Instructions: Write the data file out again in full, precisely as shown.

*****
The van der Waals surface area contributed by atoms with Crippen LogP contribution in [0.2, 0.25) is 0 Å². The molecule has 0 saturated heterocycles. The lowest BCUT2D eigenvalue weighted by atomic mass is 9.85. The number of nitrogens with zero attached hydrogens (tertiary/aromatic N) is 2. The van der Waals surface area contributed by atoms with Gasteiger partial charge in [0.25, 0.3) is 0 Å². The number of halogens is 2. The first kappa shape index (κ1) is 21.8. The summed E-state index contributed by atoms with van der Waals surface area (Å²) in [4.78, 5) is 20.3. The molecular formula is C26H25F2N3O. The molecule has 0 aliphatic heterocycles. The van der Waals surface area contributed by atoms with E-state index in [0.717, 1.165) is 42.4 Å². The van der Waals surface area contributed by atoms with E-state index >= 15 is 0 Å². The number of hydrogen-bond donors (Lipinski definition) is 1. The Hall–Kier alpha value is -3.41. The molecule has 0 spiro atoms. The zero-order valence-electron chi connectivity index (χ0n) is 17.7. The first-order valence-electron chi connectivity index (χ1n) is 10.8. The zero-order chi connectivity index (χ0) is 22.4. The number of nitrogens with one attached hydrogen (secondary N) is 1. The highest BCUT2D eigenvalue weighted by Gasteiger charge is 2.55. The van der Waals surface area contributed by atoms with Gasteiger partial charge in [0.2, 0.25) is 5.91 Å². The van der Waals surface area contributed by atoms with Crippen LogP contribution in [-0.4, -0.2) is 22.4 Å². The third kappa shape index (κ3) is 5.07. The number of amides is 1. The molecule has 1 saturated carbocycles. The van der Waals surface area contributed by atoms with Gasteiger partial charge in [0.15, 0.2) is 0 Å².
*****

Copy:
The van der Waals surface area contributed by atoms with Crippen LogP contribution in [0.2, 0.25) is 0 Å². The molecule has 0 saturated heterocycles. The lowest BCUT2D eigenvalue weighted by atomic mass is 9.85. The number of nitrogens with zero attached hydrogens (tertiary/aromatic N) is 2. The van der Waals surface area contributed by atoms with Gasteiger partial charge in [0.25, 0.3) is 0 Å². The number of halogens is 2. The first kappa shape index (κ1) is 21.8. The summed E-state index contributed by atoms with van der Waals surface area (Å²) in [4.78, 5) is 20.3. The molecular formula is C26H25F2N3O. The molecule has 0 aliphatic heterocycles. The van der Waals surface area contributed by atoms with E-state index in [0.717, 1.165) is 42.4 Å². The van der Waals surface area contributed by atoms with E-state index >= 15 is 0 Å². The number of hydrogen-bond donors (Lipinski definition) is 1. The Hall–Kier alpha value is -3.41. The molecule has 0 spiro atoms. The zero-order valence-electron chi connectivity index (χ0n) is 17.7. The first-order valence-electron chi connectivity index (χ1n) is 10.8. The zero-order chi connectivity index (χ0) is 22.4. The number of nitrogens with one attached hydrogen (secondary N) is 1. The highest BCUT2D eigenvalue weighted by Gasteiger charge is 2.55. The van der Waals surface area contributed by atoms with Gasteiger partial charge in [0.2, 0.25) is 5.91 Å². The van der Waals surface area contributed by atoms with Crippen LogP contribution in [-0.4, -0.2) is 22.4 Å². The third kappa shape index (κ3) is 5.07. The number of amides is 1. The molecule has 1 saturated carbocycles. The van der Waals surface area contributed by atoms with Gasteiger partial charge in [0.15, 0.2) is 0 Å².